Shiocton Veteran Recalls his Service on the USS Dubuque (LPD-8)

U.S. Navy, Steve Stumpf, Boatswain Mate Second Class, 1970-74. – Submitted photos

The USS Dubuque was 569 feet long, approximately 16,900 tons, had 24 officers, 396 enlisted men and Marine Detachment approximately 900 men. The ship was decommissioned on June 30, 2011.

By Linda Titel
Assistant Editor

Veteran Steve Stumpf was in the US Navy from 1970 – 74 during the Vietnam War aboard the USS Dubuque (LPD-8), an Austin-class amphibious transport dock, which was the second ship of the U.S. Navy to be named for the city of Dubuque, Iowa.
Stumpf was a Boatswain Mate second class (BM2) on the naval ship.
BM’s are the leaders and backbone of every ship’s crew. A boatswain’s mate maintains the exterior surfaces of ships, deck handling machinery and equipment, handle cargo and operate small boats during a number of evolutions including Anti-Terrorism Operations and Maritime Interdiction boardings of suspect ships.
Boatswain’s mates train, direct, and supervise personnel in ship’s maintenance duties in all activities relating to marlinespikes, decks, boat seamanship, painting, upkeep of ship’s external-structure, rigging, deck equipment and life boats.
BMs take charge of working parties and act as petty officer-in-charge of picket boats, self-propelled barges, tugs, and other yard and district crafts. They serve in, or take charge of gun crews and damage control parties. Boatswain’s mates operate and maintain equipment used in loading and unloading cargo, ammunition, fuel and general stores.
Higher ranking boatswain’s mates provide training and supervise others in caring for and handling deck equipment and small boats.
Boatswain’s mates perform most of their duties outdoors, working closely with others, and the majority of work is of a physical nature.
Stumpf said, “I liked sea duty, I liked being out on the ocean, sometimes you can smell the ocean even up here, [hometown of Shiocton], and you can smell land way out in the ocean, 100 miles away, I like the ocean, I really do.”
Stumpf said he was never seasick and recalled he was outside the perimeter of a typhoon in Hong Kong with 180 miles per hour winds with over 80 foot waves, that was a really wild ride but he never got sick.
His first trip was to Vietnam for almost fourteen months but they stopped at different ports along the way. He was in 20 different countries, he said, “You know when they say you can see the world through a porthole that’s basically true, I got to go all over the world and I could have never done that if I wasn’t in the service.”
Stumpf was in ports at Thailand, Okinawa, Japan, and Hawaii just to name a few.
From 1969 until 1971 the ship conducted 10 Keystone Cardinal troop lifts to Okinawa, Japan, as part of the “Vietnamization” of the war. From February to June of 1973 the ship operated helicopters that conducted mine clearance operations in Haiphong Harbor.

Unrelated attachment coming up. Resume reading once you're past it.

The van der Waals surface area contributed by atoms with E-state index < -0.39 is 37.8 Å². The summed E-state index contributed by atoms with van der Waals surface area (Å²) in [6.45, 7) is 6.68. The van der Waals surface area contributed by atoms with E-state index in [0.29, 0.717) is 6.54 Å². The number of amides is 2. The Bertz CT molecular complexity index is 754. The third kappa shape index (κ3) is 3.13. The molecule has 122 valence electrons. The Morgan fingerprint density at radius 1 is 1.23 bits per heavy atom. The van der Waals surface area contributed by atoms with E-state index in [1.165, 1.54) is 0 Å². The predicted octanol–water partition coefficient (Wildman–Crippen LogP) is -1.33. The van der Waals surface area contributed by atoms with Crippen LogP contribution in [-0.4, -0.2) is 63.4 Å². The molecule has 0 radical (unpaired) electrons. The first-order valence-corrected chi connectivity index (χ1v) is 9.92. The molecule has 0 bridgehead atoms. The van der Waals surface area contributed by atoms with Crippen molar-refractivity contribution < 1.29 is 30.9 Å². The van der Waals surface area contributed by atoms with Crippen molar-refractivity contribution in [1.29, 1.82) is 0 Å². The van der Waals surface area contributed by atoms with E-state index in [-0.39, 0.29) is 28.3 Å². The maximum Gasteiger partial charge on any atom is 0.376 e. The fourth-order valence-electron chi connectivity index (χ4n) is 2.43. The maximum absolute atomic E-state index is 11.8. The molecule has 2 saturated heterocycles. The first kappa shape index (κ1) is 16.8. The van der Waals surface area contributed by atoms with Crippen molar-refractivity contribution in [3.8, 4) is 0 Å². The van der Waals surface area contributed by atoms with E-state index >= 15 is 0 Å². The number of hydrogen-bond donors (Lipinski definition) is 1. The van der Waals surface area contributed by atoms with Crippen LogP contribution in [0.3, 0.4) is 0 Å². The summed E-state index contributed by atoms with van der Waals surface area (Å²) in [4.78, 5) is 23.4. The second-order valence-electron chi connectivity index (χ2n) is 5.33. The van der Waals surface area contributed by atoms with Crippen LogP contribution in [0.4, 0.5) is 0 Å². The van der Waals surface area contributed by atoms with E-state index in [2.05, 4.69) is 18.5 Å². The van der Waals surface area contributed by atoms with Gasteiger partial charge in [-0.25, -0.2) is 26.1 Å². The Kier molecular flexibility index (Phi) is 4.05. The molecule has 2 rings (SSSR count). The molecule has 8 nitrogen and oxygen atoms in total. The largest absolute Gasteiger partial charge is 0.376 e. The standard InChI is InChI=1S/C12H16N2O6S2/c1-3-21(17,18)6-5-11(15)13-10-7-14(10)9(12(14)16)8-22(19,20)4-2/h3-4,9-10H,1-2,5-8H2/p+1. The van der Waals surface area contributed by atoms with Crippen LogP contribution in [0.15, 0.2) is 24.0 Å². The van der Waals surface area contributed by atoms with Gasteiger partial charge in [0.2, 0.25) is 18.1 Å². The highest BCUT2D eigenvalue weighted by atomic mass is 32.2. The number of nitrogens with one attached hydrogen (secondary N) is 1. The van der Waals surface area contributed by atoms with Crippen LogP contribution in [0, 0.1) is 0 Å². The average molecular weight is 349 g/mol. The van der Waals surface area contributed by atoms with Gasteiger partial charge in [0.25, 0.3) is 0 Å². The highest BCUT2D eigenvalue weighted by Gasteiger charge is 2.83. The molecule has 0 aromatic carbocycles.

Stumpf said, they swept the mines in the harbor from keeping the Chinese or whomever from dropping off supplies to North Vietnam.
When stationed in San Diego, California, Stumpf had shore patrol (military police) which enabled him to get off the ship. He and another sailor were patrolling the shore when they came across some “weird” looking individuals. He said when sailors got to go on shore they never stayed on the well lit roads and would often get robbed.
They asked them what they were doing, and then they began to run away, Stumpf and his comrade chased them down and found out they had robbed some sailors. Afterwards, Stumpf found out one of them had a gun and all he had was a stick, he didn’t know that at that time. They were rewarded for catching them.
Everyone worked together as a team regardless of their personal convictions or ranks when needed.
We were cut off from the world with no outside contact except for taped TV shows.
Stumpf did many jobs as a boatswain mate including gun-captain, painting, taking watch on the bridge and he was the first man to drop the anchor at Haiphong Harbor. He said he was never bored, there was always something to do, the sailors could watch movies on the ship, it was like a floating city or a sustainable island including a post office.
There were about 600 men on-board the ship at different times and Stumpf recalled the sleeping quarters were like sleeping in a coffin.
Stumpf laughed as he remembered the term “drunken sailor.” It wasn’t because we were drunk all the time but when we docked and went on land after a long time on the ocean there was a transition to adjusting to your sea legs, sometimes it was like the ground was moving, and this could last for days.
Stumpf, said, “It was a dirty war. I remember I was home on leave in between duties and I flew into Oshkosh. My parents could not come and pick me up, I was in uniform and it was raining and I probably walked three miles in the rain hitchhiking. I couldn’t imagine how many cars passed me and finally a young couple picked me up, they were going to Neenah or Menasha and I was going to Appleton. I told them they could drop me off wherever and they actually gave me a ride right to my house, they didn’t have to do it but they did.
We were never welcomed back home and we never will be.”
Stumpf thinks everyone should go into some service to their country for two years and thinks if they did the world would be a better place.
“How many people have seen the sunrise in the middle of the ocean from a ship?, Said Stumpf, “It’s a beautiful sight.”